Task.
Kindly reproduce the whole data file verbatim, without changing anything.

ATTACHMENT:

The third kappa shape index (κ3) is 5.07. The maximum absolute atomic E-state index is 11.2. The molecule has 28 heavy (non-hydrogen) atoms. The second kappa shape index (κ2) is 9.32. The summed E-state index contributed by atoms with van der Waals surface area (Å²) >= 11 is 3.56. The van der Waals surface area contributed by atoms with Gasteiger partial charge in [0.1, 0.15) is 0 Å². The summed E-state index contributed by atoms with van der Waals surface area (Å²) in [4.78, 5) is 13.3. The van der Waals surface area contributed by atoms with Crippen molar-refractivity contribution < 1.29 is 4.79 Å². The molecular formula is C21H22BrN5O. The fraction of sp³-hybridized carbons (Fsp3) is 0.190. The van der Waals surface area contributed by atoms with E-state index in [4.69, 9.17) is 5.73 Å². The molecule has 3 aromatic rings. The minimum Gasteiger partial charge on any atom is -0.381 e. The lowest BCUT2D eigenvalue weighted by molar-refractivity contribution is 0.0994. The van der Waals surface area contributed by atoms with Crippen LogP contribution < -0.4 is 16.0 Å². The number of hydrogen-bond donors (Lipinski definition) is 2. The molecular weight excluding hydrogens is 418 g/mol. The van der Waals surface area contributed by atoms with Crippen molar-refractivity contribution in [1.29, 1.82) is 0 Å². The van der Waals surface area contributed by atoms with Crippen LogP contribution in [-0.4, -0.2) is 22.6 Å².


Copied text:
The third kappa shape index (κ3) is 5.07. The maximum absolute atomic E-state index is 11.2. The molecule has 28 heavy (non-hydrogen) atoms. The second kappa shape index (κ2) is 9.32. The summed E-state index contributed by atoms with van der Waals surface area (Å²) >= 11 is 3.56. The van der Waals surface area contributed by atoms with Gasteiger partial charge in [0.1, 0.15) is 0 Å². The summed E-state index contributed by atoms with van der Waals surface area (Å²) in [4.78, 5) is 13.3. The van der Waals surface area contributed by atoms with Crippen molar-refractivity contribution < 1.29 is 4.79 Å². The molecular formula is C21H22BrN5O. The fraction of sp³-hybridized carbons (Fsp3) is 0.190. The van der Waals surface area contributed by atoms with E-state index in [4.69, 9.17) is 5.73 Å². The molecule has 3 aromatic rings. The minimum Gasteiger partial charge on any atom is -0.381 e. The lowest BCUT2D eigenvalue weighted by molar-refractivity contribution is 0.0994. The van der Waals surface area contributed by atoms with Crippen LogP contribution < -0.4 is 16.0 Å². The number of hydrogen-bond donors (Lipinski definition) is 2. The molecular weight excluding hydrogens is 418 g/mol. The van der Waals surface area contributed by atoms with Crippen molar-refractivity contribution in [1.29, 1.82) is 0 Å². The van der Waals surface area contributed by atoms with Crippen LogP contribution in [-0.4, -0.2) is 22.6 Å².